By Jonny Lupsha, Wondrium Staff Writer
December 6 is the final day of Hanukkah in 2021. The eight-day “festival of lights” may be the best-known Jewish holiday to Gentiles, but it’s far from the only one. Yom Kippur, on the other hand, is the holiest day of the Jewish year.
Hanukkah—also spelled Chanukah—concludes on December 6. It is widely known that Hanukkah is an eight-day holiday near the end of the year according to the Gregorian calendar and involves the lighting of a menorah, but some of the other aspects of the holiday aren’t as widely taught to non-Jews, or Gentiles. For example, Hanukkah celebrates the Jewish victory over the Hellenistic Syrians, who forbade Jewish practices and tried to force Greek deities onto Jews.
What’s more, Hanukkah is erroneously thought of in the West as the most important Jewish holiday. Yom Kippur is a much better fit for that claim. In his video series Cultural Literacy for Religion: Everything the Well-Educated Person Should Know, Dr. Mark Berkson, Professor of Religion at Hamline University, explained both holidays and their significance.
Hanukkah and the Importance of Oil
Dr. Berkson pointed out that the theme of Hanukkah is for Jews to maintain their commitment to tradition and faith even in times that both are threatened by external and internal forces. One miraculous story, which explains many of the holiday’s contemporary practices, ties directly into this idea of perseverance.
“After the Jewish victories [over the Hellenistic Syrians], the Temple had to be rededicated, since it had been defiled by the Syrians,” Dr. Berkson said. “The rededication process required the menorah in the temple to burn every night, but there was only enough oil for one night, insufficient to last until a fresh supply of holy oil became available. However, the oil burned for eight days, which was enough time to get the new supply.”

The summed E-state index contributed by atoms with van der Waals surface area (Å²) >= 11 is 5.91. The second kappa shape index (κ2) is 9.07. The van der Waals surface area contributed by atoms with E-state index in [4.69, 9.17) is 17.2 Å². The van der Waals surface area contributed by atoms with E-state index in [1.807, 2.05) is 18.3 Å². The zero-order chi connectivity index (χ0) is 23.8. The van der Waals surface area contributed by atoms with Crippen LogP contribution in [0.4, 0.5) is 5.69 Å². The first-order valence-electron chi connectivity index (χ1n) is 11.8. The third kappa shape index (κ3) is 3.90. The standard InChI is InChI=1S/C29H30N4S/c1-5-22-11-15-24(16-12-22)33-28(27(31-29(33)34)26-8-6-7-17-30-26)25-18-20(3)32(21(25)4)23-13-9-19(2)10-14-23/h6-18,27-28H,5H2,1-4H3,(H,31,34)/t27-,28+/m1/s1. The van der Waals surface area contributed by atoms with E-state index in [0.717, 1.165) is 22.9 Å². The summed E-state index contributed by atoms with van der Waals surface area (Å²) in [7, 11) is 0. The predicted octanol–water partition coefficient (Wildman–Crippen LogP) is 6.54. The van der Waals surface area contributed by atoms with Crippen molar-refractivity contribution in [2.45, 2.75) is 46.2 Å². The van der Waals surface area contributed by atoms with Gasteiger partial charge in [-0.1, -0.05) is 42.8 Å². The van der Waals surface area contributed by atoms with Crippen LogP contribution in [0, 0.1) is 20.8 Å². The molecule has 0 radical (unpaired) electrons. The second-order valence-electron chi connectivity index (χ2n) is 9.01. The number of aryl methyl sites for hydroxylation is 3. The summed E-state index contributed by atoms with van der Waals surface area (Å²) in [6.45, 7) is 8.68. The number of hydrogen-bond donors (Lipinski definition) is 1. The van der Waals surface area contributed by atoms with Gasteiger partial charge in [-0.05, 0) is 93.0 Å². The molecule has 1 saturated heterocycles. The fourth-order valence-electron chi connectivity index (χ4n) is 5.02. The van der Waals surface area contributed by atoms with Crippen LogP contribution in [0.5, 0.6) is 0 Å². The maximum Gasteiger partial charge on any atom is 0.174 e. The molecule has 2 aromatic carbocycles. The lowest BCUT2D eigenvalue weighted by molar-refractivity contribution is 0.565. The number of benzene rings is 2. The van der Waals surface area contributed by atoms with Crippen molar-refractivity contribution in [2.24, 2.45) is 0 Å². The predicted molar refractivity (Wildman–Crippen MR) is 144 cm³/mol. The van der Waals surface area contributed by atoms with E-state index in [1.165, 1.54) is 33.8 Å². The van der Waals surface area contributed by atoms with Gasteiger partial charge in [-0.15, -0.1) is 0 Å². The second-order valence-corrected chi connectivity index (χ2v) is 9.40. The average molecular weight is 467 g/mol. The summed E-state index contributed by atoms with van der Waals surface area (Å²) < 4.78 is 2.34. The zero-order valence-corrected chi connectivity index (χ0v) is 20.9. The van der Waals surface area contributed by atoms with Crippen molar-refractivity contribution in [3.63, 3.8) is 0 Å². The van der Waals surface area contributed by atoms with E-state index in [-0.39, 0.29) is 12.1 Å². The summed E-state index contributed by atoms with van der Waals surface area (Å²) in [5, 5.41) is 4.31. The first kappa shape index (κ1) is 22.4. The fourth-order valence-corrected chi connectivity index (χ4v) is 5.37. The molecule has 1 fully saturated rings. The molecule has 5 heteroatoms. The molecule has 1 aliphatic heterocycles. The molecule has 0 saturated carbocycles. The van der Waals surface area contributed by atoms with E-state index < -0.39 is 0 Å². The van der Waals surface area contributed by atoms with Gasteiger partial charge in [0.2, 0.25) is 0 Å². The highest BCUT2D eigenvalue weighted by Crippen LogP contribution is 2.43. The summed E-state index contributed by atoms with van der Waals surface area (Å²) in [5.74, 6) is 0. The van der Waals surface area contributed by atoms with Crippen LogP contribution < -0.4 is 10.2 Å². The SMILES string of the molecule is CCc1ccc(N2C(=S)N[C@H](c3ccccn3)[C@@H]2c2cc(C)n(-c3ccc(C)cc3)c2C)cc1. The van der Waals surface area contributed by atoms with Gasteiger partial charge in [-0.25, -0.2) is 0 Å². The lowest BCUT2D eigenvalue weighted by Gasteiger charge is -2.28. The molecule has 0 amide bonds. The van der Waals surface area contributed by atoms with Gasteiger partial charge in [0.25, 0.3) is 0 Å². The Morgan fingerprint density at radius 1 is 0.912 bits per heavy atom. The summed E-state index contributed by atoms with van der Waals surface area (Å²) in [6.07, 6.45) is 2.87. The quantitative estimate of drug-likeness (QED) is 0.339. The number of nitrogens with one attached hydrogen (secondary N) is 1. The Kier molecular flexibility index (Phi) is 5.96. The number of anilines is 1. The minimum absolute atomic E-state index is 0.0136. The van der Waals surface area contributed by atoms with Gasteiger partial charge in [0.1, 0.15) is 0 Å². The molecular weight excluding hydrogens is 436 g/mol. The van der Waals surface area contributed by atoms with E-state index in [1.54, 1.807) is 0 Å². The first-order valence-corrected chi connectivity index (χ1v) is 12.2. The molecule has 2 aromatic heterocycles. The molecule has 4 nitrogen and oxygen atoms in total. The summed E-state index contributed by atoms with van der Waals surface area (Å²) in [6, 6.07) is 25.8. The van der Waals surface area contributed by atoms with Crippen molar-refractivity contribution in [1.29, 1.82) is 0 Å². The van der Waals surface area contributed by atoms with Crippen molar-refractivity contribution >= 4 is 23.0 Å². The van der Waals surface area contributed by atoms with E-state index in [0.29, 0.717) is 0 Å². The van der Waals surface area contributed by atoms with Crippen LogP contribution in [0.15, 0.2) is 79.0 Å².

This is why the main symbol of Hanukkah is an eight-branched menorah, or candelabrum, which has an elevated ninth branch which helps to light the other candles. One candle is lit for each night of Hanukkah, and the menorah is often placed in a window of the home so others can share in the celebration and remember the miracle of the holy oil.
“Because of the importance of oil, foods cooked and fried in oil—such as filled donuts—are traditionally eaten on Hanukkah,” Dr. Berkson said. “One popular Hanukkah food is the potato pancake, known as a latke, and latke-making skill is celebrated, especially among Ashkenazi families.”
Even the famous dreidel, the toy top that is spun in a children’s game, has a connection to the miracle story. Each side of the dreidel has a Hebrew letter which stands for a Hebrew word. Together they make “Nes Gadol Hayah Sham,” which means “A great miracle happened there.”
From Rosh Hashanah to Yom Kippur
The “High Holy Days” are the most important period of the Jewish liturgical year. They begin with Rosh Hashanah. During the Rosh Hashanah service, a ram’s horn called a shofar is blown.
“The shofar is mentioned in the Bible, and it is said that the Israelites trembled when the sound of a shofar echoed from the thick cloud on Mt. Sinai,” Dr. Berkson said. “The shofar was blown to usher in holidays, and it is said that the shofar wakes up those who are sleeping and reminds people that they stand before God.”
Ten days later comes the final High Holy Day: Yom Kippur, the Day of Atonement. On Yom Kippur, Dr. Berkson said, Jews reflect on their deeds from the previous year, stand before God’s judgment, and commit themselves to righteous living in the coming year. It’s considered the holiest day of the Jewish year.
“The main purpose of this day is to atone for one’s transgressions, and Jews are expected not only to engage in introspection and ask forgiveness from God, but also to ask for forgiveness from those they may have wronged the previous year,” Dr. Berkson said.
“Yom Kippur is a day of fasting for observant Jews, and unless an exception is granted for medical reasons, all Jewish adults are required to abstain from food, drink, sexual relations, and wearing perfume or leather shoes during Yom Kippur.”
The dates for all three holidays vary on the familiar Gregorian calendar, instead falling on certain dates of the Jewish lunar calendar. So do other major Jewish holidays such as Sukkot and Passover.